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After Reverse Total Shoulder Replacement

Reverse total shoulder replacement is a type of surgery. It’s done to repair an injury to the rotator cuff. The rotator cuff is a group of muscles and tendons that hold the shoulder joint together.

After your surgery

After the procedure, you will spend several hours in a recovery room. You may be sleepy and confused when you wake up. Your health care team will watch your vital signs, such as your heart rate and breathing. Your arm and shoulder will feel numb if you had regional anesthesia. This will begin to wear off over several hours. You’ll be given pain medicine if you need it. You may also be given antibiotic medicine. This is to help prevent infection.

You’ll likely be in the hospital for 2 to 3 days. To help lessen pain and swelling, a cooling device may be used on your shoulder. You will likely have follow-up X-rays. These are to make sure the artificial ball and socket are in place.

You may begin physical therapy in the hospital. This is to help you regain strength and movement.

Recovering at home

Follow all the instructions your health care provider gives you for medicines, exercise, diet, and wound care. Your arm will probably be in a sling for several weeks. You will continue to have some pain as you heal. But any pain you had from the rotator cuff injury and joint damage should be gone.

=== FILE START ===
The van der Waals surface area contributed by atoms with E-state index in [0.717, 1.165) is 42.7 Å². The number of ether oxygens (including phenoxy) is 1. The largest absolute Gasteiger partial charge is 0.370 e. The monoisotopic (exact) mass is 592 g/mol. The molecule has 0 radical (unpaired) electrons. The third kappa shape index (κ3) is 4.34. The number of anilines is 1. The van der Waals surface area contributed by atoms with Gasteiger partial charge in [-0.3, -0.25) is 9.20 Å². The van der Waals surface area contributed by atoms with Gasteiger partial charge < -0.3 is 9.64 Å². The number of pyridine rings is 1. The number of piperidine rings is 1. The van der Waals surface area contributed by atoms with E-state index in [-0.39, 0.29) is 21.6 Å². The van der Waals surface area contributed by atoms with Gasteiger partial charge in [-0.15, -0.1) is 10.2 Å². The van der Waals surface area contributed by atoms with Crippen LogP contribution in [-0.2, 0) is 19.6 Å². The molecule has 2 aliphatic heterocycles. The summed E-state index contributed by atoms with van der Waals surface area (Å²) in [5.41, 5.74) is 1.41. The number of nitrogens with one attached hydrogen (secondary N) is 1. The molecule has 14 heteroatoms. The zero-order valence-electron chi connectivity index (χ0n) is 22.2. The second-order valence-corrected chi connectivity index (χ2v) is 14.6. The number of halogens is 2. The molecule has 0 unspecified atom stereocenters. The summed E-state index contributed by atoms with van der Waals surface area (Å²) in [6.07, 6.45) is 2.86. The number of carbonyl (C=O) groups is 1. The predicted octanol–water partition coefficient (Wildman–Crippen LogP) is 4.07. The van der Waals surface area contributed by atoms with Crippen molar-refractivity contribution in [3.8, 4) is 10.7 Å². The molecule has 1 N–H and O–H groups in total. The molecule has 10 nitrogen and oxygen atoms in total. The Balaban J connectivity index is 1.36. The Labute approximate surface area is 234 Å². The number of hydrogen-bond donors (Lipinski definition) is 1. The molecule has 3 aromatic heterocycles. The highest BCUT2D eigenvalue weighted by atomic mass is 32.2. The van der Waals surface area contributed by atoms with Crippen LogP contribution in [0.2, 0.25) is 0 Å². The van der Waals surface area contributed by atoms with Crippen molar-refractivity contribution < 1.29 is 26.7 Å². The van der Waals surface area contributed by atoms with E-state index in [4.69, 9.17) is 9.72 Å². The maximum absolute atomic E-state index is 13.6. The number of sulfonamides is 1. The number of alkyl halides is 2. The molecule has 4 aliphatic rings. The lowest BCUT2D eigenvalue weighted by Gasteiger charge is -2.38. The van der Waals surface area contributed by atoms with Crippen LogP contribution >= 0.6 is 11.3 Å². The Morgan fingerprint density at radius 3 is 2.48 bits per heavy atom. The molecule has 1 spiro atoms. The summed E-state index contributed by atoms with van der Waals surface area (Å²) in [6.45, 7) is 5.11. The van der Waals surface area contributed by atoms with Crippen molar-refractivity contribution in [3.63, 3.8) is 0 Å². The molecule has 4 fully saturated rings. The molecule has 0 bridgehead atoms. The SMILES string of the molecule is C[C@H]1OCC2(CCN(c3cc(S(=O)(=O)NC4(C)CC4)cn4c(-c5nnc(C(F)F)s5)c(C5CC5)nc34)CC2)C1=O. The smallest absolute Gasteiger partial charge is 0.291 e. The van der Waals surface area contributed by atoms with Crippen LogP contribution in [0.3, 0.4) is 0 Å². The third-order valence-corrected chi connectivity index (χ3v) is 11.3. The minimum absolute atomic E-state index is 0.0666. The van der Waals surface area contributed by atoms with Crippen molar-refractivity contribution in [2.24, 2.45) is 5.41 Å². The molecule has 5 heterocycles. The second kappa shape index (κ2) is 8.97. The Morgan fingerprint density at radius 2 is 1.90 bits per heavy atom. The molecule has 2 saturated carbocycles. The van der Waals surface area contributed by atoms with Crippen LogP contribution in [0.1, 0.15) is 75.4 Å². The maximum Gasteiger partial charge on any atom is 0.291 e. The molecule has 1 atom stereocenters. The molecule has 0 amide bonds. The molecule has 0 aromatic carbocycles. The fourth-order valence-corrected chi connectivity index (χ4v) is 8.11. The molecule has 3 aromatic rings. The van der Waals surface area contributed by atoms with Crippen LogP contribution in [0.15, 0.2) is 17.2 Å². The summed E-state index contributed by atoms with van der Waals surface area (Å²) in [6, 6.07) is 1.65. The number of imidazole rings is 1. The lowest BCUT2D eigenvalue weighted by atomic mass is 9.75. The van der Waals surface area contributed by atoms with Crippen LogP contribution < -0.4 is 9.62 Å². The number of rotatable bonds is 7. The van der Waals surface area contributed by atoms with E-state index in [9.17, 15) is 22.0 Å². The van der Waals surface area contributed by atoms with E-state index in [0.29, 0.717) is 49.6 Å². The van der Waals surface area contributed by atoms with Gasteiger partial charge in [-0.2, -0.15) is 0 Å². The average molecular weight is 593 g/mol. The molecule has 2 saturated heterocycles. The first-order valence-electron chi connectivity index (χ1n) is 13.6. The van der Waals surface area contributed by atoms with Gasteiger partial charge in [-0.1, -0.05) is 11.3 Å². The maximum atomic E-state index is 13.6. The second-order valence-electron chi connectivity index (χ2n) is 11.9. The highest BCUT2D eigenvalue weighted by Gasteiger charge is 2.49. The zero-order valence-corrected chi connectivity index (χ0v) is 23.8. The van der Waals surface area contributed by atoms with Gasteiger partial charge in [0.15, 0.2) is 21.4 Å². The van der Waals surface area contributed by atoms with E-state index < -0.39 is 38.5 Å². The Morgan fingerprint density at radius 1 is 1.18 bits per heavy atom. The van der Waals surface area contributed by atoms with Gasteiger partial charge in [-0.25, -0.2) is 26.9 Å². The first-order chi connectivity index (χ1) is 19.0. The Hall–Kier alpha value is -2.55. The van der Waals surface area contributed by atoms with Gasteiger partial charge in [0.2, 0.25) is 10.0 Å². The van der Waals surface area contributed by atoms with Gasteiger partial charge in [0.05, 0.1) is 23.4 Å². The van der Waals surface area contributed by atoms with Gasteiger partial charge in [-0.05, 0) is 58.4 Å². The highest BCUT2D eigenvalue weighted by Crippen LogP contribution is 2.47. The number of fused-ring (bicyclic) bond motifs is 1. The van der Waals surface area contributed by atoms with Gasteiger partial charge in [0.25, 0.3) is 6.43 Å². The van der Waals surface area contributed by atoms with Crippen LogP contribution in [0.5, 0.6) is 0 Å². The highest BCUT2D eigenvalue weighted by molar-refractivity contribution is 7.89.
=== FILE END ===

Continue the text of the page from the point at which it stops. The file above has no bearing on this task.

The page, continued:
Continue to use the cooling device on your shoulder. Do physical therapy as instructed. Limit the use of your arm and shoulder as instructed. Your doctor will tell you when you can return to normal activities.

Follow-up care

Make sure to keep all of your follow-up appointments with your surgeon and with your physical therapist. Most joints last for several years before they need to be replaced. Talk with your surgeon about what he or she expects for you.

 

When to call your health care provider

Call your health care provider right away if any of these occur:

  • Fever of 100.4°F (38°C) or higher

  • Redness, swelling, or fluid leaking from your incision that gets worse

  • Pain that gets worse

  • Symptoms that don’t get better, or get worse

  • New symptoms

© 2000-2017 The StayWell Company, LLC. 780 Township Line Road, Yardley, PA 19067. All rights reserved. This information is not intended as a substitute for professional medical care. Always follow your healthcare professional's instructions.